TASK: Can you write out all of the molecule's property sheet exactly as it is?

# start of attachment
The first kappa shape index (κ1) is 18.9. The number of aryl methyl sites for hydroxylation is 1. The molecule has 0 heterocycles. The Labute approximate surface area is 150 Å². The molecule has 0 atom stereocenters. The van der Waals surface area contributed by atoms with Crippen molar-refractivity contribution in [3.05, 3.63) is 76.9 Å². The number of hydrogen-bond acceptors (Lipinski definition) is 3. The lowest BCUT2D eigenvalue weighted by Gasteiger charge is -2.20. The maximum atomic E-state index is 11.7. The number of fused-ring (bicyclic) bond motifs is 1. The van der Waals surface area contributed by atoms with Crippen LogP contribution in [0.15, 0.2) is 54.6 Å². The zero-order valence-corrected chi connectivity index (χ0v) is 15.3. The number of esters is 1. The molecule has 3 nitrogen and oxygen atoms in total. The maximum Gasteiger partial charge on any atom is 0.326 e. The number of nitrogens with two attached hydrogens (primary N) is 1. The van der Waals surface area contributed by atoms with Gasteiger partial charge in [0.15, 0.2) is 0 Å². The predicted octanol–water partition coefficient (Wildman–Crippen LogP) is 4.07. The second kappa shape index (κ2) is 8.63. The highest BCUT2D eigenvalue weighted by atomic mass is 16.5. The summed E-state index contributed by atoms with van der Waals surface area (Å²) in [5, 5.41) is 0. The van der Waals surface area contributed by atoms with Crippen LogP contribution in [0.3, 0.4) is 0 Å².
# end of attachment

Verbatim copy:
The first kappa shape index (κ1) is 18.9. The number of aryl methyl sites for hydroxylation is 1. The molecule has 0 heterocycles. The Labute approximate surface area is 150 Å². The molecule has 0 atom stereocenters. The van der Waals surface area contributed by atoms with Crippen molar-refractivity contribution in [3.05, 3.63) is 76.9 Å². The number of hydrogen-bond acceptors (Lipinski definition) is 3. The lowest BCUT2D eigenvalue weighted by Gasteiger charge is -2.20. The maximum atomic E-state index is 11.7. The number of fused-ring (bicyclic) bond motifs is 1. The van der Waals surface area contributed by atoms with Crippen LogP contribution in [0.15, 0.2) is 54.6 Å². The zero-order valence-corrected chi connectivity index (χ0v) is 15.3. The number of esters is 1. The molecule has 3 nitrogen and oxygen atoms in total. The maximum Gasteiger partial charge on any atom is 0.326 e. The number of nitrogens with two attached hydrogens (primary N) is 1. The van der Waals surface area contributed by atoms with Gasteiger partial charge in [0.15, 0.2) is 0 Å². The predicted octanol–water partition coefficient (Wildman–Crippen LogP) is 4.07. The second kappa shape index (κ2) is 8.63. The highest BCUT2D eigenvalue weighted by atomic mass is 16.5. The summed E-state index contributed by atoms with van der Waals surface area (Å²) in [5, 5.41) is 0. The van der Waals surface area contributed by atoms with Crippen LogP contribution in [0.3, 0.4) is 0 Å².